Veterans will be honored at three ceremonies in Princeton on Veterans Day this Wednesday, Nov. 11.
Princeton University will hold a service from 8:30 a.m. to 9 a.m. in the Princeton University Chapel.
John Gore, Princeton Class of 1968, will speak. Gore, a Princeton resident, grew up in Massachusetts, attended Phillips Exeter Academy, and majored in Religion at Princeton. He served three years in the U.S. Army as an infantry officer, including service in Vietnam. After Princeton, Mr. Gore worked for a family business and in 1991 joined Princeton’s Annual Giving Office. Since 2001, he has been the director of alumni relations and The Lawrenceville Fund at The Lawrenceville School.
The program also will include an invocation by Rev. Dr. Alison Boden, the University’s dean of religious life and of the chapel; the presentation of the colors by the Princeton University Army ROTC “Tiger” Battalion cadets; and the singing of the “Star-Spangled Banner” and “America the Beautiful” by Kenneth Grayson, foreman in the University electric shop. Dr. Mary Rorro, psychiatrist for the Department of Veterans Affairs, will play a viola solo, and Henry Whitaker, Princeton Class of 2017, will play Taps. The benediction will be offered by Imam Sohaib Sultan, Muslim Chaplain, Princeton University.
At 11 a.m., the Spirit of Princeton will host a community Veterans Day Ceremony at the All Wars Monument, which is located at the corner of Nassau Street and Mercer Street.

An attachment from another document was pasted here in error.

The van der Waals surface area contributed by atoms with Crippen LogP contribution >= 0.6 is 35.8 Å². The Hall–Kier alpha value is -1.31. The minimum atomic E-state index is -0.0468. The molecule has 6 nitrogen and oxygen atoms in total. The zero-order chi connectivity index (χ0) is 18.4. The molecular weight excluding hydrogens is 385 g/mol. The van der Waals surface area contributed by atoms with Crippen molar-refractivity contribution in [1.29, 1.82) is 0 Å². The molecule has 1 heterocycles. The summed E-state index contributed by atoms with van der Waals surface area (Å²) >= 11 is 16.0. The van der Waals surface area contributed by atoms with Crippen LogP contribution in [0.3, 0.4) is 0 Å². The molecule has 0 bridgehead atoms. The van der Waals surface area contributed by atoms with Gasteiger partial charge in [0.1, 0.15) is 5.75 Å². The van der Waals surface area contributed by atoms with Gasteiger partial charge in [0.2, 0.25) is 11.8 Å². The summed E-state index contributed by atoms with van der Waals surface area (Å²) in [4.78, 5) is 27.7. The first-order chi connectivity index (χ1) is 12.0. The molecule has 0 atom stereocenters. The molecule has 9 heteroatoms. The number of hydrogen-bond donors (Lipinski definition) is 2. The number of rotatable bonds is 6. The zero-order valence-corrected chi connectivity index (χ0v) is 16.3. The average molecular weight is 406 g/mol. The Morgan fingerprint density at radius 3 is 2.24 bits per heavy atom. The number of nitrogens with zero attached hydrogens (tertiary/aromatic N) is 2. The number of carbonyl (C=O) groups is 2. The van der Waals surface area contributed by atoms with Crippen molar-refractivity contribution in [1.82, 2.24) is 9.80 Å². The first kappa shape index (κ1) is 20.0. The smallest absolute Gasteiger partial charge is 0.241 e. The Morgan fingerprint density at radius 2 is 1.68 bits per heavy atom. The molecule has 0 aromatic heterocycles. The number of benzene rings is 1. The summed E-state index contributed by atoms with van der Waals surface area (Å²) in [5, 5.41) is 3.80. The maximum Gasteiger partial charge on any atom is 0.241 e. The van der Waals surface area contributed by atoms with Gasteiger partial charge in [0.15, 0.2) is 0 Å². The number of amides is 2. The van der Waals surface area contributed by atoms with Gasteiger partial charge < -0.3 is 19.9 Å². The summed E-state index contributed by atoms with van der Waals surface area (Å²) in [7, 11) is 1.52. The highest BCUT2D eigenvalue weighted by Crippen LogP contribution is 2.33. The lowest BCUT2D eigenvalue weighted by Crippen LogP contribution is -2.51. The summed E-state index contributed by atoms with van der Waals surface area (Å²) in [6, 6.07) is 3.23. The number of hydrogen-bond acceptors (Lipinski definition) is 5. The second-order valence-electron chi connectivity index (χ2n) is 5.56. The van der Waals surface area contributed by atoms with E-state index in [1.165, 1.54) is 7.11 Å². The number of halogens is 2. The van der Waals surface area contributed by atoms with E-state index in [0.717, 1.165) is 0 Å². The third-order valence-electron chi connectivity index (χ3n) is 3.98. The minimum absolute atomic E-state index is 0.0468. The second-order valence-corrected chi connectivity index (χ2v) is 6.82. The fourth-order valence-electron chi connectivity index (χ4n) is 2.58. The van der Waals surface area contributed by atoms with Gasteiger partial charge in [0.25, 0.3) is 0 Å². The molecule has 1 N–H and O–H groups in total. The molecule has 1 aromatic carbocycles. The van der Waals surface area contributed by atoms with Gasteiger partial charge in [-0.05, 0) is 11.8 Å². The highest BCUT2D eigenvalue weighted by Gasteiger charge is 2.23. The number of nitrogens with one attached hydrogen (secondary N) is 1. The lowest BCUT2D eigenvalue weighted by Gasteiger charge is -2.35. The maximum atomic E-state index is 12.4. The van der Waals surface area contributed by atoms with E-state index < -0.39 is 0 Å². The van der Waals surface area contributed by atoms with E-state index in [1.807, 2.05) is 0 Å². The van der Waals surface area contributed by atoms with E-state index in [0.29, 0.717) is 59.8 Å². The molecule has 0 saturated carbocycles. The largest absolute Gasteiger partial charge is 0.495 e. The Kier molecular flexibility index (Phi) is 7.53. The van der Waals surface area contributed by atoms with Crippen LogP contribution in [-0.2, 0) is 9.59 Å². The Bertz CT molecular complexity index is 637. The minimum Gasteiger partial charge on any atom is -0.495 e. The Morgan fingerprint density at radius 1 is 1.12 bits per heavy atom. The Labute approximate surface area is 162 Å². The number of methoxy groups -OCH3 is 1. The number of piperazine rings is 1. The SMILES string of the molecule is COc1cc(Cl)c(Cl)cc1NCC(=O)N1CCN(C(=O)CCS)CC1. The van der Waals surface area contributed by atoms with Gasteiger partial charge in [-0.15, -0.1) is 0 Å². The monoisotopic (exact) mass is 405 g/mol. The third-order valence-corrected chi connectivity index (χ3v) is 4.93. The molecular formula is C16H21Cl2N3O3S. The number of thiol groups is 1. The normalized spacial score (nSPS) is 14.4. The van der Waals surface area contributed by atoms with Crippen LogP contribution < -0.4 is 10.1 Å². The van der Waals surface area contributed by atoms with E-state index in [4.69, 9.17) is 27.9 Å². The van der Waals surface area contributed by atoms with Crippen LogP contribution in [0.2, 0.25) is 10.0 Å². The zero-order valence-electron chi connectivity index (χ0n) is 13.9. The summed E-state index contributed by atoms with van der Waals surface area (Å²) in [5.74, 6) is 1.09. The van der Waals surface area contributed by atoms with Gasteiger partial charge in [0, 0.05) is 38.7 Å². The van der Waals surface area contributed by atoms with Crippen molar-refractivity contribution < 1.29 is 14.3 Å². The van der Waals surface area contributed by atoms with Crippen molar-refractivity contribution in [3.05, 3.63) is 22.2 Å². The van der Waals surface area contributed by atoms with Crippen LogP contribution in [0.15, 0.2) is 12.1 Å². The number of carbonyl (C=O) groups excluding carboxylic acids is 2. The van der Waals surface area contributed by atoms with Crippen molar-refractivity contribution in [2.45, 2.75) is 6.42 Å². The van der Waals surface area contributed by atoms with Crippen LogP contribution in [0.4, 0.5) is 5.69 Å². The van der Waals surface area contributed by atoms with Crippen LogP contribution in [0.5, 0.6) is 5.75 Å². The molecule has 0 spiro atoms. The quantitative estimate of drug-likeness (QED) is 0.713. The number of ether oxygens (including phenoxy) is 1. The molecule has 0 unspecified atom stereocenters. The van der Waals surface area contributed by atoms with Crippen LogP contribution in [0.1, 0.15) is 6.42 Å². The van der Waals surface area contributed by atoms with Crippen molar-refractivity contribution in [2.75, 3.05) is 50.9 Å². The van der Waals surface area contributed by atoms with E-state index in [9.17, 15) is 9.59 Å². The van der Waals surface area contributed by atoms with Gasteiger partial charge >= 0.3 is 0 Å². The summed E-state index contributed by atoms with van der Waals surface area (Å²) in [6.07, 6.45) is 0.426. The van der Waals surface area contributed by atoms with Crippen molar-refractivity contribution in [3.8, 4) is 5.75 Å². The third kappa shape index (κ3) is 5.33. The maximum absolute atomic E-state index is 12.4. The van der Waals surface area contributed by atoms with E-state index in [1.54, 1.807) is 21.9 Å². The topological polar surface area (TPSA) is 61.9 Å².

The Princeton Battlefield Society will hold a nondenominational ceremony at 1:30 p.m. at the Colonnade on the northern side of Princeton Battlefield State Park in honor of William Shippen, who died at the Battle of Princeton, and others who died in the American Revolution. Shippen was the first U.S. Marine in history to die in a land battle. The Color Guard will be provided by the Marine Corps League in Hamilton. Officiating over the ceremony will be the Rev. Dr. Deborah Blanks, who is the former associate dean at the Princeton University Chapel and a former U.S. Navy Chaplain.
At the end of the ceremony there will be a special observance at a marker commemorating 21 British and 15 Americans who were among those who died at the Battle of Princeton and were buried in a mass grave following the battle. Plenty of parking is available along Mercer Street. Bring a folding chair to the service if you would like to sit.
All three services are open to the public.